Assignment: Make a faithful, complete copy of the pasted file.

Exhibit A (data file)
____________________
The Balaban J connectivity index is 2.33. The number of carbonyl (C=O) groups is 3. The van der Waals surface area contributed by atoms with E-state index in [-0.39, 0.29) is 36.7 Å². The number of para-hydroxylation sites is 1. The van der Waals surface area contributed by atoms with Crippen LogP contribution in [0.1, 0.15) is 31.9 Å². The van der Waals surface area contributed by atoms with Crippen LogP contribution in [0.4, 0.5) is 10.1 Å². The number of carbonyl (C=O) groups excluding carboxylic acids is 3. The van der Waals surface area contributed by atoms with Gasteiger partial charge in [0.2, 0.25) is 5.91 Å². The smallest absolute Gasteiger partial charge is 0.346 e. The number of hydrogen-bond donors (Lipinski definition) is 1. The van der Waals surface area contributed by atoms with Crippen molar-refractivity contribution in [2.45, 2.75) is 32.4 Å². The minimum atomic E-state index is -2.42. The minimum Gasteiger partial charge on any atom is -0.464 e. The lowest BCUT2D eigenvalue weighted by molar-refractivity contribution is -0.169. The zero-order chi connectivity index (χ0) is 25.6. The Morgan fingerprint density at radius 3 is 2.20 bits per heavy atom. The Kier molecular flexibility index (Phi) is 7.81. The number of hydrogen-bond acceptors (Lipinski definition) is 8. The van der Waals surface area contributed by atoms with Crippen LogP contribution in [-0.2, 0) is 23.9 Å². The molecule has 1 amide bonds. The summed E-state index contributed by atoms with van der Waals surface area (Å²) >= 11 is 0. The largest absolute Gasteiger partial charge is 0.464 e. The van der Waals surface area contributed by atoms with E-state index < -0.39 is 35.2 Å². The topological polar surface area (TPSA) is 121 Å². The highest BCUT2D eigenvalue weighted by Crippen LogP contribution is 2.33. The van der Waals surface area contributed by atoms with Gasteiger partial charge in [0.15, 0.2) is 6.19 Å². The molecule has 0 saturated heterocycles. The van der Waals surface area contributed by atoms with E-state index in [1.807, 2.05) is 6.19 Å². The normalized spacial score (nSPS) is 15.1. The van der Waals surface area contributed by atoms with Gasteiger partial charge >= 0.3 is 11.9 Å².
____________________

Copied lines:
The Balaban J connectivity index is 2.33. The number of carbonyl (C=O) groups is 3. The van der Waals surface area contributed by atoms with E-state index in [-0.39, 0.29) is 36.7 Å². The number of para-hydroxylation sites is 1. The van der Waals surface area contributed by atoms with Crippen LogP contribution in [0.1, 0.15) is 31.9 Å². The van der Waals surface area contributed by atoms with Crippen LogP contribution in [0.4, 0.5) is 10.1 Å². The number of carbonyl (C=O) groups excluding carboxylic acids is 3. The van der Waals surface area contributed by atoms with Gasteiger partial charge in [0.2, 0.25) is 5.91 Å². The smallest absolute Gasteiger partial charge is 0.346 e. The number of hydrogen-bond donors (Lipinski definition) is 1. The van der Waals surface area contributed by atoms with Crippen molar-refractivity contribution in [2.45, 2.75) is 32.4 Å². The minimum atomic E-state index is -2.42. The minimum Gasteiger partial charge on any atom is -0.464 e. The lowest BCUT2D eigenvalue weighted by molar-refractivity contribution is -0.169. The zero-order chi connectivity index (χ0) is 25.6. The Morgan fingerprint density at radius 3 is 2.20 bits per heavy atom. The Kier molecular flexibility index (Phi) is 7.81. The number of hydrogen-bond acceptors (Lipinski definition) is 8. The van der Waals surface area contributed by atoms with Crippen LogP contribution in [-0.2, 0) is 23.9 Å². The molecule has 1 amide bonds. The summed E-state index contributed by atoms with van der Waals surface area (Å²) >= 11 is 0. The largest absolute Gasteiger partial charge is 0.464 e. The van der Waals surface area contributed by atoms with E-state index < -0.39 is 35.2 Å². The topological polar surface area (TPSA) is 121 Å². The highest BCUT2D eigenvalue weighted by Crippen LogP contribution is 2.33. The van der Waals surface area contributed by atoms with Gasteiger partial charge in [0.15, 0.2) is 6.19 Å². The molecule has 0 saturated heterocycles. The van der Waals surface area contributed by atoms with E-state index in [1.807, 2.05) is 6.19 Å². The normalized spacial score (nSPS) is 15.1. The van der Waals surface area contributed by atoms with Gasteiger partial charge >= 0.3 is 11.9 Å².